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Banks in Turmoil

Consumer confidence is up despite current bank troubles — will it last?

Savannah Maher Mar 21, 2023
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According to a recent report from Ipsos, consumers are slightly uncertain about the future of the economy, even though consumer spending hasn't eased in the face of high interest rates and prices. Patrick T. Fallon/Getty Images
Banks in Turmoil

Consumer confidence is up despite current bank troubles — will it last?

Savannah Maher Mar 21, 2023
Heard on:
According to a recent report from Ipsos, consumers are slightly uncertain about the future of the economy, even though consumer spending hasn't eased in the face of high interest rates and prices. Patrick T. Fallon/Getty Images
HTML EMBED:
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One of the most remarkable stories of the past couple years in this economy has been the ​persistence and resilience of the American consumer.

We’ve just kept spending through rising prices and rising interest rates. But there are signs that the American consumer may be starting to think twice about spending it up. ​

This week, the polling firm Ipsos released its Global Consumer Confidence Index for March which revealed that consumers’ expectations for where the economy is headed have been shaken up a bit. So what happens if they’re shaken up more, and consumers lose a lot of confidence?

In terms of routine spending, people seem pretty unbothered by the current turmoil in the banking sector, according to Chris Jackson with Ipsos.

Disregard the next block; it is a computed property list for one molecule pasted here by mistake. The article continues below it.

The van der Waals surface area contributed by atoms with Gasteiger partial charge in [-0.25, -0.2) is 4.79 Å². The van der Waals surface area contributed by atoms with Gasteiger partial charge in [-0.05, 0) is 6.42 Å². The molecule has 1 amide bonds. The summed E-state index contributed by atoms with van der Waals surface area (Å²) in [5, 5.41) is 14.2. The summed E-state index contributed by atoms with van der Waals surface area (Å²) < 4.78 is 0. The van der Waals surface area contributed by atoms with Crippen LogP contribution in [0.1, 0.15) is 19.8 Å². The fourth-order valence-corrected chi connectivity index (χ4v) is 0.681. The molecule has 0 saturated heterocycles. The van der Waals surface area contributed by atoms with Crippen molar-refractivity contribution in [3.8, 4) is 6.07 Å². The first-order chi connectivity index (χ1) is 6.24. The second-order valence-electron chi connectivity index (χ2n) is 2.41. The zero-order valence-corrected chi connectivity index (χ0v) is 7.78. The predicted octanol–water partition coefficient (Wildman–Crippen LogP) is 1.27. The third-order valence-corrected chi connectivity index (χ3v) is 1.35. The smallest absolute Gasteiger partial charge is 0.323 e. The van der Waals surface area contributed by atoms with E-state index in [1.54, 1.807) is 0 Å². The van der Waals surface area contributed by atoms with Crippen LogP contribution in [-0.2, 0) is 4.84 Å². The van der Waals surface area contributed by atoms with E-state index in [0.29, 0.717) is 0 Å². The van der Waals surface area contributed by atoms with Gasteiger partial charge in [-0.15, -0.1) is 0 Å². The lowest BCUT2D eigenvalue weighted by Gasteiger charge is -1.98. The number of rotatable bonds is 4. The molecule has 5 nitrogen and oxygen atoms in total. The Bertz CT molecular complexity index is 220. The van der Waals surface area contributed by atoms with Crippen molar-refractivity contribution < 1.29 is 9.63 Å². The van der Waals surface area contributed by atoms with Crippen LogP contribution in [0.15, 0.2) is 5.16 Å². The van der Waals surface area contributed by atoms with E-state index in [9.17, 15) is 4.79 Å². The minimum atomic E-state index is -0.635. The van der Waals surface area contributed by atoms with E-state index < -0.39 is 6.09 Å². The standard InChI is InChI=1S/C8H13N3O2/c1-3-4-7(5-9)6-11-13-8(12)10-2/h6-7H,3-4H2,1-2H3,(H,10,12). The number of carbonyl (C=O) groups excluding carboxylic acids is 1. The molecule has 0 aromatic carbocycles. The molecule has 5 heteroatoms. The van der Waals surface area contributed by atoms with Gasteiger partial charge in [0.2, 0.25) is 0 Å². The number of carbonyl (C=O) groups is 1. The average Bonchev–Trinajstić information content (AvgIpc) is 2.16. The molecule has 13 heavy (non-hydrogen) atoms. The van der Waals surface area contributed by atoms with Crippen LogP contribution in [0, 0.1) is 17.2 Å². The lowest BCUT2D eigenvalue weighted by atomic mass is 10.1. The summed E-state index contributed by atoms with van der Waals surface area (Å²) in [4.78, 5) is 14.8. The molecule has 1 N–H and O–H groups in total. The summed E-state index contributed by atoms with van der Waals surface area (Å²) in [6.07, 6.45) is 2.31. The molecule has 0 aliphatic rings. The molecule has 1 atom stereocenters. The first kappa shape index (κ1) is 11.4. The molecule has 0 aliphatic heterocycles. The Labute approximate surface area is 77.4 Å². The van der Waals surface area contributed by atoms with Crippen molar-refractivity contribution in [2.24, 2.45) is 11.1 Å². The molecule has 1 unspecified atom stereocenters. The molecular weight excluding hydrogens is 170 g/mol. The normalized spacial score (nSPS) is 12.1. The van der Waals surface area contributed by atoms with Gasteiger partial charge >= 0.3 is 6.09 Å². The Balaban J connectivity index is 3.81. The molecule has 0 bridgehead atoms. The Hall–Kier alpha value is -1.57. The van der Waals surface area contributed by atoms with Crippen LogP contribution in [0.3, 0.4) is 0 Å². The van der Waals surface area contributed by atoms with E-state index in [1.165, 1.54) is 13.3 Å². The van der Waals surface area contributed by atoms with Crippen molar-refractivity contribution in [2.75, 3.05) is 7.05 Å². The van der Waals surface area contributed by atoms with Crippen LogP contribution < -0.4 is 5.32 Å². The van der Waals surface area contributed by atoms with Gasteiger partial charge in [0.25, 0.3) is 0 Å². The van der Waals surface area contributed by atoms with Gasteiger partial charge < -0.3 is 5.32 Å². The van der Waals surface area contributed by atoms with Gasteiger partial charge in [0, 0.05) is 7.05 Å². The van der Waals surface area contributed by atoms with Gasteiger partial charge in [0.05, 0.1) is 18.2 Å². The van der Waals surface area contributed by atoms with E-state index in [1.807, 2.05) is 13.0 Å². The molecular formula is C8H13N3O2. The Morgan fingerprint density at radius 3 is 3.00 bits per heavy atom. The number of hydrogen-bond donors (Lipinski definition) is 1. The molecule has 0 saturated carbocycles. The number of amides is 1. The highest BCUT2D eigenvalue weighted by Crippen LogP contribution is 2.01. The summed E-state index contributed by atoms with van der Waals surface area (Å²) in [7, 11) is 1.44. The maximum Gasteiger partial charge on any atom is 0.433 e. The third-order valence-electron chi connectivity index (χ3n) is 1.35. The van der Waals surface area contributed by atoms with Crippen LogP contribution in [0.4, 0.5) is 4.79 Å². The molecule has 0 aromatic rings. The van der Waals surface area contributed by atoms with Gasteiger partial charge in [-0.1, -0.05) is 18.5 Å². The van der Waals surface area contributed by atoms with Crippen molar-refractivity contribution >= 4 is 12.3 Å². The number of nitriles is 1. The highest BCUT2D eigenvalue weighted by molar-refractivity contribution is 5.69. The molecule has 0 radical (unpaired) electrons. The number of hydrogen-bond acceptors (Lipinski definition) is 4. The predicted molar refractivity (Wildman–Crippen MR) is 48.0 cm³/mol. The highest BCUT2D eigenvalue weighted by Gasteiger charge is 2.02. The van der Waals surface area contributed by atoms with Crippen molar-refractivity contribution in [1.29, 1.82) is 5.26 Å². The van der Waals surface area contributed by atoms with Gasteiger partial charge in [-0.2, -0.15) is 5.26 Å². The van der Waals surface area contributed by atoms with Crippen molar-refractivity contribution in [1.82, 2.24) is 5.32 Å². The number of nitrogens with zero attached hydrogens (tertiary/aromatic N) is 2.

“For the average American consumer, something like the failure of a bank that primarily services tech startups isn’t something that actually has a direct impact on their day-to-day life,” he said. Neither does it have an effect on, say, their grocery budget.

“Not like, gas prices going up a quarter or a dollar,” Jackson added.  

But headlines about SVB’s collapse do have many of us bracing for future economic trouble. 

“And when people worry,” said Wendy Edelberg, a senior fellow at the Brookings Institution, “they keep the money in the bank account just in case they need it for bad times ahead.” 

Edelberg said those savings will be diverted away from any big discretionary purchases consumers might have been planning. 

Softening of consumer demand could help tame inflation “if recent events cause people to say, buy fewer cars, do fewer renovations in their homes, take a little bit less travel because they’re worried,” she said. And maybe get us closer to that soft landing the Fed has been after.

Consumers haven’t yet seen a reason to rein in their day-to-day spending, said Ravi Dhar, who directs Yale’s Center for Consumer Insights. 

“As long as you have a job, as long as you’re getting some benefits … I think your own condition is not affected, and that often does not impact your short-term spending,” he said.

But as for big ticket purchases, Dhar expects consumers to hold on to their wallets and take a wait-and-see attitude. 

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